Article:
Act Now to Keep Housing Affordable

January 15, 2019

By guest authors, Rebekah May Yeagley and Josh T. Smith.

Recently, the Salt Lake City Council approved rules allowing more Accessory Dwelling Units (ADUs), often simply called mother-in-law apartments. The change comes after nearly a decade of slogging through compromises and slow deliberation. Although the changes are certain to be positives for Salt Lake City, the slow pace of adaptation is a warning to the entire state. Housing prices are rising quickly in Utah. Housing supply is not keeping up with demand, and it’s creating a threat to Utah’s continued economic growth. Luckily, there are solutions in other states that Utah can use as well.

The rise in Utah’s housing prices is dramatic and especially pronounced in the Salt Lake area. Research from groups inside and outside of Utah shows much of the supply of good, affordable housing is dwindling.

Most recently, the American Enterprise Institute, a think-tank specializing in housing issues, ranked the Salt Lake City metropolitan area as the sixth worst housing market in the United States. Unfortunately, they’re far from alone. The Institute’s ranking follows a similarly gloomy ranking by CityLab, a magazine devoted to issues like housing affordability. That analysis showed that it takes four and a half years of the local median income to purchase a home. That’s almost twice the threshold that housing experts use to determine housing affordability.

The Utah Foundation confirmed the dimming outlook for housing affordability in a recent survey. They report that, in 2011, only four percent of Utahns said there was not enough affordable, quality housing available. In 2018, that number more than doubled to nine percent, while the percentage of respondents who rated the availability of good, affordable housing as excellent fell from 17% to only 10%.

As housing prices rise, so does the cost of living. That makes it more difficult for businesses to attract employees into the areas they operate in.

After all, Utah’s historically low housing costs have been an important factor in attracting so many tech companies to the Wasatch Front that the area has been dubbed “Silicon Slopes.” Low cost of living attracted tech companies to Utah originally. Rising housing costs may push businesses out of the state or deter new ones from coming to Utah in the first place. As Abby Osborne of the Salt Lake Chamber of Commerce noted recently, “we’ve had a lot of business owners coming to us and saying, ‘Our employees are struggling to find housing.”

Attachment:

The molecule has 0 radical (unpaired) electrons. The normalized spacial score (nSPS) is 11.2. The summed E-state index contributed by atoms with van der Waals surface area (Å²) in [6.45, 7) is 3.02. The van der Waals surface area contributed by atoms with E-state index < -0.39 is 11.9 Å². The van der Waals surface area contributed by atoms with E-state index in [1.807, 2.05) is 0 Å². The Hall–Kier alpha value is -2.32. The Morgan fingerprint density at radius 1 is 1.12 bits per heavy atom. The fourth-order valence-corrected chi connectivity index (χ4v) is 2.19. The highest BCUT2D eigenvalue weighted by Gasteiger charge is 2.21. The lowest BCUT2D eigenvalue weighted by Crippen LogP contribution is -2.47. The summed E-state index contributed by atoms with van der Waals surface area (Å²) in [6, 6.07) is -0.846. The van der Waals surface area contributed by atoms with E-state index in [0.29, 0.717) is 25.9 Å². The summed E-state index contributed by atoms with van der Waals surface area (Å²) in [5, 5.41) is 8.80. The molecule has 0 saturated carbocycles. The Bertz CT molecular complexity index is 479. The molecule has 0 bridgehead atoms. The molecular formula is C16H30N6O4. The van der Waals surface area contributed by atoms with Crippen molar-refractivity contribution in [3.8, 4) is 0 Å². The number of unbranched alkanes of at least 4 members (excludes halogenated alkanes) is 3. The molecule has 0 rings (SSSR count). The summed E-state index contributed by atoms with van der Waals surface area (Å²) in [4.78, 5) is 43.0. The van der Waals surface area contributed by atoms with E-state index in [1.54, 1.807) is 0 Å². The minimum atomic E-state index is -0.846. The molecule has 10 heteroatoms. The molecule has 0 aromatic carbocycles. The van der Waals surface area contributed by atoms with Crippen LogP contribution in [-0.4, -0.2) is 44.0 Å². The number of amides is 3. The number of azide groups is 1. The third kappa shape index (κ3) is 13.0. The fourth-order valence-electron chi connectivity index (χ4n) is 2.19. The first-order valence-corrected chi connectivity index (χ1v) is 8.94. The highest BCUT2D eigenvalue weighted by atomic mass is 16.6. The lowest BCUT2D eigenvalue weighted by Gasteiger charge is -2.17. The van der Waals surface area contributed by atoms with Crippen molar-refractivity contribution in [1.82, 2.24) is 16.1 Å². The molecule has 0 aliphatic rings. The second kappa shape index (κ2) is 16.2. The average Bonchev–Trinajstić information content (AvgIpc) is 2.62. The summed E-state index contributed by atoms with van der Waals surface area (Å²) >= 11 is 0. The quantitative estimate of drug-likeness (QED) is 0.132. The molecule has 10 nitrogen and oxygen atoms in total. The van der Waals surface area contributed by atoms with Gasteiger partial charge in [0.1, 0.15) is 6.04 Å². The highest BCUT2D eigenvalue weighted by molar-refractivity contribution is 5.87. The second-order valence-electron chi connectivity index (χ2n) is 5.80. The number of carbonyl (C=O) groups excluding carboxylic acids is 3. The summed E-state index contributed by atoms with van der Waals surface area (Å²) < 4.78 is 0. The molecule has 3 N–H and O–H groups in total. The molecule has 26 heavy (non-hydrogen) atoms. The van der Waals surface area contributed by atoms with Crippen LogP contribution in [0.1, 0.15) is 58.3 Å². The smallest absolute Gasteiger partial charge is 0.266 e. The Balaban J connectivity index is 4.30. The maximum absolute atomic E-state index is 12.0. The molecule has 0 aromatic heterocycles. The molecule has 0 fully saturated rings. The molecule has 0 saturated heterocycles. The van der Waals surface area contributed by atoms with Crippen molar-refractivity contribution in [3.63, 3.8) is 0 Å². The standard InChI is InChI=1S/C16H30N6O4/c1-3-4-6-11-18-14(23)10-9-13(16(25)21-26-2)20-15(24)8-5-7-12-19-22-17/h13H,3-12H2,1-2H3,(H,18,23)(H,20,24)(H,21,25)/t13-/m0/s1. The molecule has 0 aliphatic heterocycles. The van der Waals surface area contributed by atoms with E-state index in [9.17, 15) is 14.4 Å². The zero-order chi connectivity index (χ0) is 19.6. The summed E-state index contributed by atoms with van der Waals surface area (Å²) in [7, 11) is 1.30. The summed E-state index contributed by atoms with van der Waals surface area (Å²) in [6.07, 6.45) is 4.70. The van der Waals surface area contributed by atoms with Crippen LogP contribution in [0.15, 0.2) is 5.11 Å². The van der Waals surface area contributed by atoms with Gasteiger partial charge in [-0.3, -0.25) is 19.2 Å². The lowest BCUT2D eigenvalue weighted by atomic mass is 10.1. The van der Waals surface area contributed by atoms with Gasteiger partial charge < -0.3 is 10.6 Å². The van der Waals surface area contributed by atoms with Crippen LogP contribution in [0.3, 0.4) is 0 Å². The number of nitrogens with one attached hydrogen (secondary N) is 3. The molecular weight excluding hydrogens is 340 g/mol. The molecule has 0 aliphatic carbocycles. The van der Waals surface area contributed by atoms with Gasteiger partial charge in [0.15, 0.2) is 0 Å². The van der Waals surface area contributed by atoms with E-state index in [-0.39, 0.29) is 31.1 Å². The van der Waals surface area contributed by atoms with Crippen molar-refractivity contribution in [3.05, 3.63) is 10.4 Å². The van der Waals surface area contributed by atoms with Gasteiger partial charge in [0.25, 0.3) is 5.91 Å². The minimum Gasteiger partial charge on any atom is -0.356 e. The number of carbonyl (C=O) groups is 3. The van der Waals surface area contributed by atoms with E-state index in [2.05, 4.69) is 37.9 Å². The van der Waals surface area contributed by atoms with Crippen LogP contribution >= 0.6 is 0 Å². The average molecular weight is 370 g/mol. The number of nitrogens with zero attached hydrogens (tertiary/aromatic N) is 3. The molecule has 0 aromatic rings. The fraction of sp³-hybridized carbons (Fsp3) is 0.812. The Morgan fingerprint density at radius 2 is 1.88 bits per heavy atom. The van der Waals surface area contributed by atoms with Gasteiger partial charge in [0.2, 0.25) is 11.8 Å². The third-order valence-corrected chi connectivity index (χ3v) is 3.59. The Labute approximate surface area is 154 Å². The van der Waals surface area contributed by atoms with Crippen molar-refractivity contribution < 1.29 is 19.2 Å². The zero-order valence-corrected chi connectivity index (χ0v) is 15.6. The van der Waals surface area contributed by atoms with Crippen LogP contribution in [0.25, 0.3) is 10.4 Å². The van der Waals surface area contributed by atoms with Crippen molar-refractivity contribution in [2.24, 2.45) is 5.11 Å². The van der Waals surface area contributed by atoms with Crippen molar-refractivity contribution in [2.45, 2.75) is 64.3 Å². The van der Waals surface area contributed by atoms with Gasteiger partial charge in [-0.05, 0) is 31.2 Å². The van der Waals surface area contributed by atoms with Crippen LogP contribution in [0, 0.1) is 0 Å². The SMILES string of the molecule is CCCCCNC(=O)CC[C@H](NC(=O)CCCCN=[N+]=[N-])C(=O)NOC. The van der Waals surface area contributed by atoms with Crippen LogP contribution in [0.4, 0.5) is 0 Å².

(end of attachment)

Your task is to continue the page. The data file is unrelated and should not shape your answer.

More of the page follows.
That’s why moves like the Salt Lake City Council’s to allow ADUs are important. Making it easier to build more housing can bring prices down and keep businesses interested in investing in Utah. ADUs are one way that cities can start to provide more housing options to their citizens, but they’re not the only path. Minneapolis, for example, voted December 7 to allow three-family homes in residential neighborhoods. Much like ADUs provide an opportunity to rent out extra space, moving away from single-family requirements can provide more freedom to homeowners to rent out extra rooms and allow developers to build different types of homes.

Removing single-family zoning would strike at the root of the housing affordability problem in Utah: zoning itself. Researchers at the University of Utah recently pointed to zoning ordinances as among the chief causes of affordability issues, along with increased fees related to developing lots for construction. For example, the costs of developing lots increased by 40 percent in the last decade, from $37,000 in 2007 to $52,000 in 2017.

Just as the changes to allow ADUs took almost ten years, changes to single-family zoning are likely to be slow battles. But that just makes them all the more important to start dealing with right now. There are too many warning signs and too much at stake for policymakers to wait. Utah’s future economic vitality and those struggling to find housing depend on changes that would make Utah’s housing market more flexible and more affordable.

Rebekah Yeagley is an economics student at Utah State University and works as a CGO Undergraduate Research Fellow for the Center for Growth and Opportunity at Utah State University. Josh T. Smith is a research manager at the Center for Growth and Opportunity.

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